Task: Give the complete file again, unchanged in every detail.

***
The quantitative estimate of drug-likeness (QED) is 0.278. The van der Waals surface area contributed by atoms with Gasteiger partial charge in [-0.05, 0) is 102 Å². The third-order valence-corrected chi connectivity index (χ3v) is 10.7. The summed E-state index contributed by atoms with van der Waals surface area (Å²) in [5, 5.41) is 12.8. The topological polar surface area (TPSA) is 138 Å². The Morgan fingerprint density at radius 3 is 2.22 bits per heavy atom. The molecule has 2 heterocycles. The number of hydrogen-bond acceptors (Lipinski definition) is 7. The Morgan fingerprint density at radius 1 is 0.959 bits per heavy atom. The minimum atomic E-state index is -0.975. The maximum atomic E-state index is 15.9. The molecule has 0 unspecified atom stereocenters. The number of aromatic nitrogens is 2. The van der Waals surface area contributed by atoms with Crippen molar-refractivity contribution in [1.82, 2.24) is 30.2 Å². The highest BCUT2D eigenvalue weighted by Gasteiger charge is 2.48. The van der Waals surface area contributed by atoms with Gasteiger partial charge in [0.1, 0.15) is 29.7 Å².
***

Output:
The quantitative estimate of drug-likeness (QED) is 0.278. The van der Waals surface area contributed by atoms with Gasteiger partial charge in [-0.05, 0) is 102 Å². The third-order valence-corrected chi connectivity index (χ3v) is 10.7. The summed E-state index contributed by atoms with van der Waals surface area (Å²) in [5, 5.41) is 12.8. The topological polar surface area (TPSA) is 138 Å². The Morgan fingerprint density at radius 3 is 2.22 bits per heavy atom. The molecule has 2 heterocycles. The number of hydrogen-bond acceptors (Lipinski definition) is 7. The Morgan fingerprint density at radius 1 is 0.959 bits per heavy atom. The minimum atomic E-state index is -0.975. The maximum atomic E-state index is 15.9. The molecule has 0 unspecified atom stereocenters. The number of aromatic nitrogens is 2. The van der Waals surface area contributed by atoms with Crippen molar-refractivity contribution in [1.82, 2.24) is 30.2 Å². The highest BCUT2D eigenvalue weighted by Gasteiger charge is 2.48. The van der Waals surface area contributed by atoms with Gasteiger partial charge in [0.1, 0.15) is 29.7 Å².